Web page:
Britain’s Foreign Secretary Cautions Against Undermining Iran Deal

LONDON (Reuters) -
U.S. Secretary of State John Kerry (R) speaks to the media as British Foreign Secretary William Hague (L) and Libyan Prime Minister Ali Zeidan stand alongside him at the Winfield House, the residence of the U.S. Ambassador to Britain, in London, on Sunday. Kerry arrived to meet British and Libyan officials after taking part in the talks curbing Iran’s nuclear activity. (REUTERS/Carolyn Kaster/Pool)
U.S. Secretary of State John Kerry (R) speaks to the media as British Foreign Secretary William Hague (L) and Libyan Prime Minister Ali Zeidan stand alongside him at the Winfield House, the residence of the U.S. Ambassador to Britain, in London, on Sunday. Kerry arrived to meet British and Libyan officials after taking part in the talks curbing Iran’s nuclear activity. (REUTERS/Carolyn Kaster/Pool)

Britain’s Foreign Secretary William Hague said on Monday that Israel should avoid taking any action that would undermine the interim nuclear agreement reached between Iran and world powers at the weekend.

Urging world leaders to give the interim deal a chance, Hague said it was important to try to understand those who opposed the agreement. But he urged Israel and others to confine their criticism to rhetoric.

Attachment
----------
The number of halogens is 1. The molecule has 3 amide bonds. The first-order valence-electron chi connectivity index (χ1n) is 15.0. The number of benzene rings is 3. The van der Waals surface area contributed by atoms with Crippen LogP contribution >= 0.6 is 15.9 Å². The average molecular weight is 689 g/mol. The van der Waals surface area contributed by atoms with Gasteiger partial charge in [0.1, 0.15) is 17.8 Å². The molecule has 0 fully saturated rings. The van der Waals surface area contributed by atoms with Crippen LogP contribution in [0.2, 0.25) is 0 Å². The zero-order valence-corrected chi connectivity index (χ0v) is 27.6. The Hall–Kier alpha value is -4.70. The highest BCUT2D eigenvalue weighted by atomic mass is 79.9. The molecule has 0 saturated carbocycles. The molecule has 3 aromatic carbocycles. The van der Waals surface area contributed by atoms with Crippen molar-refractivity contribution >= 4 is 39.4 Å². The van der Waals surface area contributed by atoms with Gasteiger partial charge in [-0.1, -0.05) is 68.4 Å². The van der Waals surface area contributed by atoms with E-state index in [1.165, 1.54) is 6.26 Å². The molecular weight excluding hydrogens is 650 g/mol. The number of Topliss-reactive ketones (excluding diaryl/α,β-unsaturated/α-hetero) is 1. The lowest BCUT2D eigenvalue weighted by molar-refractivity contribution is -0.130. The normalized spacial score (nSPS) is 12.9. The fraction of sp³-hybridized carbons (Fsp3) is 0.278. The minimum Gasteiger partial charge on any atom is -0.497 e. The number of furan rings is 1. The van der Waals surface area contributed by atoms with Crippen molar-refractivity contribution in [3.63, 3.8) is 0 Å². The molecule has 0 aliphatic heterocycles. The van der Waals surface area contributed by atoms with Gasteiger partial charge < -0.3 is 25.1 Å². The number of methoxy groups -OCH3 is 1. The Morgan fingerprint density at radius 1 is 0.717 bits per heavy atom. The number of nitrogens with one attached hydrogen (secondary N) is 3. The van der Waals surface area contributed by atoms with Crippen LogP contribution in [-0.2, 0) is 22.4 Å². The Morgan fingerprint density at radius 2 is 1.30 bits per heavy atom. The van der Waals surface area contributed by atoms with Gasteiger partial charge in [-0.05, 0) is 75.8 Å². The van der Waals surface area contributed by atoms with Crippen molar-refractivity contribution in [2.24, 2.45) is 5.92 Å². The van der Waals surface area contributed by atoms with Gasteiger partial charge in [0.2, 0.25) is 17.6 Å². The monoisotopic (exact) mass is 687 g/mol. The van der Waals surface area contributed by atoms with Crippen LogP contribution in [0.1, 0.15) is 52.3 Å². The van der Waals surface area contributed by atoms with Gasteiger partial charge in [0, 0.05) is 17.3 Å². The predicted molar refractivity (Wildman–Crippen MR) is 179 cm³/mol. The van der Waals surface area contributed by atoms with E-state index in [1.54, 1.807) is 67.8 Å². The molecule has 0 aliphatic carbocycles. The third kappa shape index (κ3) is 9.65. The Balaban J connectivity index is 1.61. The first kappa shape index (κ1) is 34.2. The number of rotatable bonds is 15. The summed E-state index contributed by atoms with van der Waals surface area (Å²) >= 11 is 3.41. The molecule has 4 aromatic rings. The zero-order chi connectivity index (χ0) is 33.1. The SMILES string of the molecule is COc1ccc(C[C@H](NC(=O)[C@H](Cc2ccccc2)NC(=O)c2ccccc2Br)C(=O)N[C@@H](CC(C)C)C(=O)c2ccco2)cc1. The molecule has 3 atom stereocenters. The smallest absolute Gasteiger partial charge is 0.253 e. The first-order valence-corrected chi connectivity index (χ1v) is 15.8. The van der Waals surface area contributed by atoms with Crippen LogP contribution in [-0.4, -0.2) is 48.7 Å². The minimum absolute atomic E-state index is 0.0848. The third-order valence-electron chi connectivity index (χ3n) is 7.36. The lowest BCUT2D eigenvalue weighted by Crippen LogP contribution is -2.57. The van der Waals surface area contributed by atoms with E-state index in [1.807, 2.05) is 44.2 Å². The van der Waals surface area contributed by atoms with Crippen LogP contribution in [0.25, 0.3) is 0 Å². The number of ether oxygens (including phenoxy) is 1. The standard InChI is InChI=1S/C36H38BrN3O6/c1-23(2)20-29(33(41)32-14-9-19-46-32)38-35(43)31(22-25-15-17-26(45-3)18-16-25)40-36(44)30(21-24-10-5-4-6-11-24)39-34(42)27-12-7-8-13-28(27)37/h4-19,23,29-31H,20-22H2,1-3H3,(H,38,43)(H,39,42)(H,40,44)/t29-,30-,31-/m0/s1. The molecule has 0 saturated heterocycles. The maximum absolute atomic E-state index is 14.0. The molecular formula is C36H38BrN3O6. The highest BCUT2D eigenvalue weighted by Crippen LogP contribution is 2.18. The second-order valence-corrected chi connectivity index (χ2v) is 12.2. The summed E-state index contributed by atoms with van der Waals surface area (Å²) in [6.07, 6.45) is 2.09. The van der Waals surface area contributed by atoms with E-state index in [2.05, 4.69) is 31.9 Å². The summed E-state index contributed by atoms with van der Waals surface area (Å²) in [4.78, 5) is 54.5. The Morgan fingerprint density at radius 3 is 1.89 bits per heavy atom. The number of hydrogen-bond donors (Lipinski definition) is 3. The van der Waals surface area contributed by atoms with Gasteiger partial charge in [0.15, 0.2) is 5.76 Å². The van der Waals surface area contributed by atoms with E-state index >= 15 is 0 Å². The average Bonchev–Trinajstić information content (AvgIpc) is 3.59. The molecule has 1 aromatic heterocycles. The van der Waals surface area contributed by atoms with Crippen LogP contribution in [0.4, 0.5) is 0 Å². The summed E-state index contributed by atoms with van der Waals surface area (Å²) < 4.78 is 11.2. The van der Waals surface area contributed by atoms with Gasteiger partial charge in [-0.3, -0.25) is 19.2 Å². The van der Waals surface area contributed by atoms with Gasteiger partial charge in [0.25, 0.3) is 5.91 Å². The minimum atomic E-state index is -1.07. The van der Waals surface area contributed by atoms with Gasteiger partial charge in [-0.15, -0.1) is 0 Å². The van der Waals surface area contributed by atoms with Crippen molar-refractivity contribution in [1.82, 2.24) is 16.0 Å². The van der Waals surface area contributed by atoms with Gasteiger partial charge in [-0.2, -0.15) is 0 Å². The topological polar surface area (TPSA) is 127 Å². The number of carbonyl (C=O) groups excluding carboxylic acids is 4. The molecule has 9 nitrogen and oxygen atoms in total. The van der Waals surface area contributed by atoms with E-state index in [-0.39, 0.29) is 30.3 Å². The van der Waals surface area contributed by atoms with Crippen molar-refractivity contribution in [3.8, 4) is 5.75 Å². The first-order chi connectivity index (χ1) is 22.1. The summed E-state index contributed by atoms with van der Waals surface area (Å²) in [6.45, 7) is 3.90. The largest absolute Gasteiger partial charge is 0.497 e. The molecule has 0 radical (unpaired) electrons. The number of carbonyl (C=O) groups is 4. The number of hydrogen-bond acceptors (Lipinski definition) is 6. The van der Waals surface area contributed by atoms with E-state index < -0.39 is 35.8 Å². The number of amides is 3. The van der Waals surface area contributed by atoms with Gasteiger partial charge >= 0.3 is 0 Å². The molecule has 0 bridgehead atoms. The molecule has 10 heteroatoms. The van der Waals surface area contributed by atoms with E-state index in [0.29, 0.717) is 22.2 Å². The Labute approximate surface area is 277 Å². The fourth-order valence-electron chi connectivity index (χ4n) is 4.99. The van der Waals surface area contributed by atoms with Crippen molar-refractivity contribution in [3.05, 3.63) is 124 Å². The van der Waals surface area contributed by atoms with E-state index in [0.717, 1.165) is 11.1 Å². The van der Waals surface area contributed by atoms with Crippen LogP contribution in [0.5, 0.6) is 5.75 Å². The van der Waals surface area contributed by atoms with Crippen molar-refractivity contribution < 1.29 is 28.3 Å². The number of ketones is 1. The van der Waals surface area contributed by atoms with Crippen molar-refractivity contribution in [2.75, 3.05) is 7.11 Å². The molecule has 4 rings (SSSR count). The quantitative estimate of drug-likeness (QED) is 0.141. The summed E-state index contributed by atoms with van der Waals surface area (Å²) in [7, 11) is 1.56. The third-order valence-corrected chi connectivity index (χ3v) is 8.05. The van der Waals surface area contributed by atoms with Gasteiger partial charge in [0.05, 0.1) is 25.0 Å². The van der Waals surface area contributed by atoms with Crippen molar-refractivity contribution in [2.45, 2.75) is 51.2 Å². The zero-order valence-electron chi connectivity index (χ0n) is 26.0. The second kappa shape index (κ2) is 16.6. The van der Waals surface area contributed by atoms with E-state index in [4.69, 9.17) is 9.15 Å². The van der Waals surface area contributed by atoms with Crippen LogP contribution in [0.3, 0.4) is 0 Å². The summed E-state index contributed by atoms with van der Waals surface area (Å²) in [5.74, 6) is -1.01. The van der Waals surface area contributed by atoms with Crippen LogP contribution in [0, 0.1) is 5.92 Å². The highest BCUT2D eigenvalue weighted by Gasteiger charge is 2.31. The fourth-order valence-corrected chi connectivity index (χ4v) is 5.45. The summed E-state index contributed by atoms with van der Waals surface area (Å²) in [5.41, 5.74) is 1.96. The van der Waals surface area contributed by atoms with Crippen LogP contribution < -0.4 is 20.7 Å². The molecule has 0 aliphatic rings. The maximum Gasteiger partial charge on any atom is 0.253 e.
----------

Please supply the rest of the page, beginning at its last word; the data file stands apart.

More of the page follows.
“We would discourage anybody in the world, including Israel, from taking any steps that would undermine this agreement and we will make that very clear to all concerned,” Hague told parliament.

Foreign Minister of France, Laurent Fabius. (Photo Marc Israel Sellem/Pool/Flash90)
Foreign Minister of France, Laurent Fabius. (Photo Marc Israel Sellem/Pool/Flash90)

Hague added that he had not seen any sign that any country opposed to the agreement would try to disrupt it “in any practical way.” But he said Britain would be “on its guard.”

Hague told parliament he hoped a comprehensive nuclear agreement with Tehran could be reached within a year, but warned that world powers could swiftly reverse any sanctions relief they had granted Iran if Tehran reneged on the deal.

Also on Monday, French Foreign Minister Laurent Fabius said that he did not believe Israel would launch a preemptive military strike on Iran’s nuclear installations, Israel Radio reported.